My, the worm has turned. Years ago, American Airlines was a favorite of many travelers for their “More Room Throughout Coach” flights. The gimmick was simple. On routes catering to business travelers, the airline simply removed some rows of seats, so that everyone had more leg room.
Unfortunately, the strategy, while popular, did not generate enough extra revenue for management to keep it.
Even if passengers were drawn to the extra room, American judged it more profitable to put the rows of seats back. Some look at AA’s marketing of this “More Legroom in Coach” to be a textbook example of how not to bring in new customers. In any case, the final chapter of this initiative found passengers squeezed again by AA with no alternatives.
Competitor United Airlines, watching from the side, adopted a modified extra legroom plan with their “Economy Plus,” that has become one of their outstanding virtues even through bankruptcy and labor problems. But, American stuck to their regular less-pitch seating.
In the new seating scheme, American’s premium seats are simply about location, not legroom. Aisles and windows in the front have been reserved for elite passengers. (Exit rows, as with most airlines, only for the most elite passengers.) For as long as I can remember, this has meant a relatively few rows, say four to six, held back for those elites.
Now with the “Preferred Seating,” all front-of-the-plane aisle and window seats, except exit rows, will be available for anyone willing to pony up the extra charge for them. And the “preferred” section has been expanded to include up to half of the plane.
For example, on a Thursday flight I booked for a client over a month in advance from Chicago to Orange County, there were 36 rows in coach, and aisles and windows were blocked for elites and paying passengers back to row 28. Not surprisingly, the eight rows available in back had no aisles or windows remaining.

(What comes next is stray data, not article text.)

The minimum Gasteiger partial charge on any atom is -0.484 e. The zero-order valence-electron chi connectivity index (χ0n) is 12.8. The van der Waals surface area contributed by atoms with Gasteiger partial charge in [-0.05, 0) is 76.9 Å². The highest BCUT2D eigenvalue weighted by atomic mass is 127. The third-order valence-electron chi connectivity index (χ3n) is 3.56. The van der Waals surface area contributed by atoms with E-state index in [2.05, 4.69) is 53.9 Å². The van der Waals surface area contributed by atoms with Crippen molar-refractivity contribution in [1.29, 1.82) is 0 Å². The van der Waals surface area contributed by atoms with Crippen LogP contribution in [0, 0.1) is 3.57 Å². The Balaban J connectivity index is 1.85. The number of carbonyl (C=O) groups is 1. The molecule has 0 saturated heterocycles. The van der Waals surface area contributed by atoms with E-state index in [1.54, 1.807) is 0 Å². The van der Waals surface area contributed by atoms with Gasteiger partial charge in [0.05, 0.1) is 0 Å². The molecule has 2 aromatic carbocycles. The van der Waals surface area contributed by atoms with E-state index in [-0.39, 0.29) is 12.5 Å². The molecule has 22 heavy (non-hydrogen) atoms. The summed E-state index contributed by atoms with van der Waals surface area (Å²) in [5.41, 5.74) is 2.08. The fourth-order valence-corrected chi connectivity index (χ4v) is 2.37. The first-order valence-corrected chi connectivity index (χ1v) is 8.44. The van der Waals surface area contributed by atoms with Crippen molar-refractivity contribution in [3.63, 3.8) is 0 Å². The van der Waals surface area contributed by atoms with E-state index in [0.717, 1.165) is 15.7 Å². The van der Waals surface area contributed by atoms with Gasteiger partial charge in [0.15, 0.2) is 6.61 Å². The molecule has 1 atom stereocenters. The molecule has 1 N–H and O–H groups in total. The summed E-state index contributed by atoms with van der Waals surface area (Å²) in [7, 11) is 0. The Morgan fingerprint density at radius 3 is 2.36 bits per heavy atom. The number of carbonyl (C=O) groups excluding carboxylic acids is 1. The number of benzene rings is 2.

Maybe American only wants the illusion of aisle and window seat availability while denying it to all but the earliest booking passengers and those willing to pay a surcharge. Those of us who are suspicious of the airlines see a growning similarity to Americans’ “oneworld” partner, British Airways.
British Airways, for those who don’t fly them, basically abandoned the idea of free advance seat assignments about two years ago. BA still has exceptions for elite-level frequent fliers, full-fare travelers and for preferred clients and travel agencies. However, most travelers must wait until online check-in 24 hours in advance, or when they arrive at the airport, to choose their seats. Of course, non-elite passengers can pay a not insignificant surcharge, from $38 in coach to $90 in business class, for an advanced seat assignment.
Now, there was some initial outrage at this policy, which even means that passengers using discounted business class fares have to pay for advance seating, but travelers seem to have gotten used to it.
If it’s working for its partner, British Airways, why shouldn’t American Airlines be the first major U.S. carrier to follow suit? I wouldn’t bet against it.
[Editor’s note: USAirways has been following a similar pattern. AirTran (soon to be gobbled up by Southwest that has no reserved seats) has been charging for any reserved seat for years.]
Do you readers think this is an inevitable wave of the future?